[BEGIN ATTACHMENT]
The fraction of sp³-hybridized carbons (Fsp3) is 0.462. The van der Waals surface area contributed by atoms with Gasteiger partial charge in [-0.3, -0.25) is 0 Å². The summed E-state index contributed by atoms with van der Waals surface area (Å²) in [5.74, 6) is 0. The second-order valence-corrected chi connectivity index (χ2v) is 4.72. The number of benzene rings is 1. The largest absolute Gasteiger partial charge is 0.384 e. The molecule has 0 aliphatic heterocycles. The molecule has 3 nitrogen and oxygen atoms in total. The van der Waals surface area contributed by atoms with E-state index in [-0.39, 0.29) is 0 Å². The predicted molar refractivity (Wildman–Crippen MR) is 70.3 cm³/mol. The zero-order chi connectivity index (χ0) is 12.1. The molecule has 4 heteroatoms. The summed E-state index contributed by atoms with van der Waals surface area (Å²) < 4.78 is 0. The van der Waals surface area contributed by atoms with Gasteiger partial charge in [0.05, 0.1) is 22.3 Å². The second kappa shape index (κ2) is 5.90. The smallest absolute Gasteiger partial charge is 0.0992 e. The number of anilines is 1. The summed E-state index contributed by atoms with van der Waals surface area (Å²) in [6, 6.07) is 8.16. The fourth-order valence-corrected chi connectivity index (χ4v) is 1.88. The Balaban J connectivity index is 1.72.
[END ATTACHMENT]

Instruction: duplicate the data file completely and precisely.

The fraction of sp³-hybridized carbons (Fsp3) is 0.462. The van der Waals surface area contributed by atoms with Gasteiger partial charge in [-0.3, -0.25) is 0 Å². The summed E-state index contributed by atoms with van der Waals surface area (Å²) in [5.74, 6) is 0. The second-order valence-corrected chi connectivity index (χ2v) is 4.72. The number of benzene rings is 1. The largest absolute Gasteiger partial charge is 0.384 e. The molecule has 0 aliphatic heterocycles. The molecule has 3 nitrogen and oxygen atoms in total. The van der Waals surface area contributed by atoms with E-state index in [-0.39, 0.29) is 0 Å². The predicted molar refractivity (Wildman–Crippen MR) is 70.3 cm³/mol. The zero-order chi connectivity index (χ0) is 12.1. The molecule has 4 heteroatoms. The summed E-state index contributed by atoms with van der Waals surface area (Å²) < 4.78 is 0. The van der Waals surface area contributed by atoms with Gasteiger partial charge in [0.05, 0.1) is 22.3 Å². The second kappa shape index (κ2) is 5.90. The smallest absolute Gasteiger partial charge is 0.0992 e. The number of anilines is 1. The summed E-state index contributed by atoms with van der Waals surface area (Å²) in [6, 6.07) is 8.16. The fourth-order valence-corrected chi connectivity index (χ4v) is 1.88. The Balaban J connectivity index is 1.72.